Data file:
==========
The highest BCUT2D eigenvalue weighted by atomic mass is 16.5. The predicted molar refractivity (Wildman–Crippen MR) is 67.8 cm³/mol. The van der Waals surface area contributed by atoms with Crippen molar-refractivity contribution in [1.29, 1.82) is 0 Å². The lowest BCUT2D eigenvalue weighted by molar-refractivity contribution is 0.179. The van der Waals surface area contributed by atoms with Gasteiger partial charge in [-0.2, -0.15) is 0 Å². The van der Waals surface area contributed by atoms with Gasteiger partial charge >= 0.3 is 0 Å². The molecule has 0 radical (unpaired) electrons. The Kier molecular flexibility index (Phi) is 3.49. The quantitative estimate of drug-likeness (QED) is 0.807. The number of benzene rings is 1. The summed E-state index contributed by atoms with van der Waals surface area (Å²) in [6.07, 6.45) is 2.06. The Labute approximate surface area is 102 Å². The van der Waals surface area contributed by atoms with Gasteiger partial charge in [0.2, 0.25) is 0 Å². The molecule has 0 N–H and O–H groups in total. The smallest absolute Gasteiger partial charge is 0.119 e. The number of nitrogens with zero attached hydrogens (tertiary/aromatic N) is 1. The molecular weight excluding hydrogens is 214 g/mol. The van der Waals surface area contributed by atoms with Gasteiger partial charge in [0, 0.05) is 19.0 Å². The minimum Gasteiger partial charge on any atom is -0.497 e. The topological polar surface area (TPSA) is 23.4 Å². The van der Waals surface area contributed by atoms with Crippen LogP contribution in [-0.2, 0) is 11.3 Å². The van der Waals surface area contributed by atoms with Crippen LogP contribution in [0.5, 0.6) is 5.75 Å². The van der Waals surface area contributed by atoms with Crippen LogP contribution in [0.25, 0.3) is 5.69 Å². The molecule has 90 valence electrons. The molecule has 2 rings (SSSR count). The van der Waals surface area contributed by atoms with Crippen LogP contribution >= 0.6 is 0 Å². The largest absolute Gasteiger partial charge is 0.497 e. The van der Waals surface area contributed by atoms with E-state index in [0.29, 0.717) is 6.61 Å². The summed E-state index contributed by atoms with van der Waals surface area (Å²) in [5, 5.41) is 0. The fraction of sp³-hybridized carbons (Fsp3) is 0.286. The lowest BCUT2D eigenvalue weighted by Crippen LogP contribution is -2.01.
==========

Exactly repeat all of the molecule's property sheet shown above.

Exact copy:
The highest BCUT2D eigenvalue weighted by atomic mass is 16.5. The predicted molar refractivity (Wildman–Crippen MR) is 67.8 cm³/mol. The van der Waals surface area contributed by atoms with Crippen molar-refractivity contribution in [1.29, 1.82) is 0 Å². The lowest BCUT2D eigenvalue weighted by molar-refractivity contribution is 0.179. The van der Waals surface area contributed by atoms with Gasteiger partial charge in [-0.2, -0.15) is 0 Å². The van der Waals surface area contributed by atoms with Gasteiger partial charge >= 0.3 is 0 Å². The molecule has 0 radical (unpaired) electrons. The Kier molecular flexibility index (Phi) is 3.49. The quantitative estimate of drug-likeness (QED) is 0.807. The number of benzene rings is 1. The summed E-state index contributed by atoms with van der Waals surface area (Å²) in [6.07, 6.45) is 2.06. The Labute approximate surface area is 102 Å². The van der Waals surface area contributed by atoms with Gasteiger partial charge in [0.2, 0.25) is 0 Å². The molecule has 0 N–H and O–H groups in total. The smallest absolute Gasteiger partial charge is 0.119 e. The number of nitrogens with zero attached hydrogens (tertiary/aromatic N) is 1. The molecular weight excluding hydrogens is 214 g/mol. The van der Waals surface area contributed by atoms with Gasteiger partial charge in [0, 0.05) is 19.0 Å². The minimum Gasteiger partial charge on any atom is -0.497 e. The topological polar surface area (TPSA) is 23.4 Å². The van der Waals surface area contributed by atoms with Crippen LogP contribution in [-0.2, 0) is 11.3 Å². The van der Waals surface area contributed by atoms with Crippen LogP contribution in [0.5, 0.6) is 5.75 Å². The van der Waals surface area contributed by atoms with Crippen LogP contribution in [0.25, 0.3) is 5.69 Å². The molecule has 90 valence electrons. The molecule has 2 rings (SSSR count). The van der Waals surface area contributed by atoms with Crippen LogP contribution >= 0.6 is 0 Å². The largest absolute Gasteiger partial charge is 0.497 e. The van der Waals surface area contributed by atoms with E-state index in [0.29, 0.717) is 6.61 Å². The summed E-state index contributed by atoms with van der Waals surface area (Å²) in [5, 5.41) is 0. The fraction of sp³-hybridized carbons (Fsp3) is 0.286. The lowest BCUT2D eigenvalue weighted by Crippen LogP contribution is -2.01.